be free of conflicts of interest in the case and disclose publicly any relationship they
have with the health plan. In some programs, the reviewers are state employees.
The usefulness of having a third party available can
also be eroded if the types of complaints that can be heard are limited. Florida and
Michigan, for instance, open the process up to any disagreement not resolved internally by
the plan. In other places, review is limited to experimental therapies for people with
In the places it's allowed, consumers seek a third
opinion on a wide range of troubles. For instance, the Georgetown researchers found that
Rhode Island consumers had the most problems getting inpatient services for mental health
and substance abuse. In Texas, disputes over pain management and substance-abuse treatment
were most common, followed by cancer cases. Other typical disputes involved the necessity
of physical therapy after knee surgery, or weighing whether hormone therapy or
hysterectomy was the best treatment in a given case.
In many places, the outcomes of external review were
about equally split between patients and HMOs. The Georgetown study found a range of 31
percent of cases decided for the consumer in the Medicare system, to 68 percent of
consumers winning in Rhode Island.
few years into California HealthNets experiment with external review, about half the
cases are found in favor of the consumer. But only about half the appeals even make it
that far. A number of them are weeded
out at the medical-group level when the health plan decides that the doctor's office made
the wrong call. And in many other cases, the HMO and the patient negotiate an alternative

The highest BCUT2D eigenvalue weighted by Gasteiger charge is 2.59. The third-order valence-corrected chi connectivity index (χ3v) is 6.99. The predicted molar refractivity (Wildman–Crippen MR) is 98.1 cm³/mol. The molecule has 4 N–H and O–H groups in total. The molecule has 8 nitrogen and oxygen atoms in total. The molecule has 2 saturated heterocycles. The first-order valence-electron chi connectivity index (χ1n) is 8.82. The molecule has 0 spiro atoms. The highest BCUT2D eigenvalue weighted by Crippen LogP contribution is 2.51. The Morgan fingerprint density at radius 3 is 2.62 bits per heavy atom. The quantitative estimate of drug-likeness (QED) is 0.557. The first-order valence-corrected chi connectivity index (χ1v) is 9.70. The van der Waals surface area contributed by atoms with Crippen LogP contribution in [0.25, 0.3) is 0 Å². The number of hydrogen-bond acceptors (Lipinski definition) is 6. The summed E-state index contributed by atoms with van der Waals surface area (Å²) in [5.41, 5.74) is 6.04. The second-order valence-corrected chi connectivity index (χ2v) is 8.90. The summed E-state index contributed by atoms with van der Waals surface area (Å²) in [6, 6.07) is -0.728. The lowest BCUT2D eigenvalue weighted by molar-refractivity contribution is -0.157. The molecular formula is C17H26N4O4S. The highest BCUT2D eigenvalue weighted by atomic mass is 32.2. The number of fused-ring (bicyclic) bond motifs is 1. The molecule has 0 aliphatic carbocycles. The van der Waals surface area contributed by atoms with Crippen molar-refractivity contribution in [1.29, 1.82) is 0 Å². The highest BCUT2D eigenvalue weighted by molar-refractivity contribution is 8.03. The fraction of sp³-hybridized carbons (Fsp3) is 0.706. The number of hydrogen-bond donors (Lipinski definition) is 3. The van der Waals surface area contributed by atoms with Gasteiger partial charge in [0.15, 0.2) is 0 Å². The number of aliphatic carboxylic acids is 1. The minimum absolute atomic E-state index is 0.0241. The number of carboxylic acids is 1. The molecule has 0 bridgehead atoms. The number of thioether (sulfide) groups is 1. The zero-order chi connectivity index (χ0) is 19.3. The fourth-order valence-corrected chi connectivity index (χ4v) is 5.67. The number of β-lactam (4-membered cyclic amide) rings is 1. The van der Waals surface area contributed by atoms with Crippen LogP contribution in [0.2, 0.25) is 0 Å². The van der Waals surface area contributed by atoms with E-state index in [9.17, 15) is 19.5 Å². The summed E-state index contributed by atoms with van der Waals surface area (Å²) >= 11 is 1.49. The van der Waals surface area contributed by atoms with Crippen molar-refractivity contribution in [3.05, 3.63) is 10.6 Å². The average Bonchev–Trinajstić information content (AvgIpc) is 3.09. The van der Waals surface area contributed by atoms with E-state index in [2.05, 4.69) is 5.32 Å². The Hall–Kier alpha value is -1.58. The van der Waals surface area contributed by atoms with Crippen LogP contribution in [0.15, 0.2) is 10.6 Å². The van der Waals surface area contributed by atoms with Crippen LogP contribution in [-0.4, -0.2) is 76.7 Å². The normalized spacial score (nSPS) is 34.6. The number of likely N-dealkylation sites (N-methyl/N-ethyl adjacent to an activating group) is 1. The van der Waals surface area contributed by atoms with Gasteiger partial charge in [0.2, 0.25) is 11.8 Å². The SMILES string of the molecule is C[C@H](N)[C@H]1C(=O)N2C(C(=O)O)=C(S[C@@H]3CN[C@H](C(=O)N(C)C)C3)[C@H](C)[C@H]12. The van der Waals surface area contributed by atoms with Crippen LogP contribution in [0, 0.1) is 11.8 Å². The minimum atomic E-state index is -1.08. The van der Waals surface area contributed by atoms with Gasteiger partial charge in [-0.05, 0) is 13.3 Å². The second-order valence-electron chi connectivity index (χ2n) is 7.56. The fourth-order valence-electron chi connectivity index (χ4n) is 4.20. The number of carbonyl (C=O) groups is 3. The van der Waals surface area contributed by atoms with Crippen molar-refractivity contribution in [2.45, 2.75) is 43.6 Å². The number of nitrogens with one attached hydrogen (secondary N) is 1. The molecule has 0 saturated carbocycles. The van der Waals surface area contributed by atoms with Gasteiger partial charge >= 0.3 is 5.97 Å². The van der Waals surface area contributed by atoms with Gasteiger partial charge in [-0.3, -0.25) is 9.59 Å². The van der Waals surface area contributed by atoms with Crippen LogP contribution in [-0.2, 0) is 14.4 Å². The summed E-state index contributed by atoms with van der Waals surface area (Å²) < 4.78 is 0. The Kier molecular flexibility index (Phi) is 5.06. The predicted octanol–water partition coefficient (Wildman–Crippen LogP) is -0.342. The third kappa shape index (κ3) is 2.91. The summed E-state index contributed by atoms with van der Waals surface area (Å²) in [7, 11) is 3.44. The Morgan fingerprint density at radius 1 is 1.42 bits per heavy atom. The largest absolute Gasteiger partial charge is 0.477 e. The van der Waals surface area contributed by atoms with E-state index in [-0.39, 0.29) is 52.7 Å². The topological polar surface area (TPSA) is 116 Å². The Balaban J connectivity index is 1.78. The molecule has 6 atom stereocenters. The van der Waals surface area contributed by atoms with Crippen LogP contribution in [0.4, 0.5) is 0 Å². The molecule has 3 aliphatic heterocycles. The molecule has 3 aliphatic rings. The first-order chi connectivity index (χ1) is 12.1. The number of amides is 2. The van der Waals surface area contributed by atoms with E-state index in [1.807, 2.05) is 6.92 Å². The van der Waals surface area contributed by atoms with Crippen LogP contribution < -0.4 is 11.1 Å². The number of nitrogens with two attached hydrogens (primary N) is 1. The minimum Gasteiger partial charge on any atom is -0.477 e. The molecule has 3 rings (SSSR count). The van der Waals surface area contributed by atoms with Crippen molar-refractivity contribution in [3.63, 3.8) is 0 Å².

treatment without having to turn to a third party.
The HMO sees a consumer's appeal as an indication that
something is wrong within its system, and looks closely at trends in the appeals for ways
to improve. "We try to minimize the incidence of appeals," says HealthNet
spokesman Yukelson. "Our absolute goal is to stop them altogether."
The experts who help HMOs make the tough "gray
zone" medical decisions hope the influence of reviewers will give health plans a
chance to update or rewrite their coverage policies so they don't fight with their members
as often. It can be especially helpful for smaller health plans that don't have staffs on
hand to keep up on the latest technologies, and for individual doctors who are pressed to
keep up as well. "The amount of material coming across their desks is just so
massive," notes Lyon. Disputes may become less common as doctors have a better
understanding of the latest research on a given treatment known as evidence-based
"When physicians know that the standard to be
applied is evidence-based medicine, they stop requesting procedures that won't pass
muster," Lyon says.
Consumer advocates hope the trend won't derail efforts
to establish a federal law that gives patients the right to sue their health plans. Still,
the expansion of external review should help many health-plan members when they start
feeling like throwing some crockery around. "There are more places to turn than many
people realize," says researcher Levitt.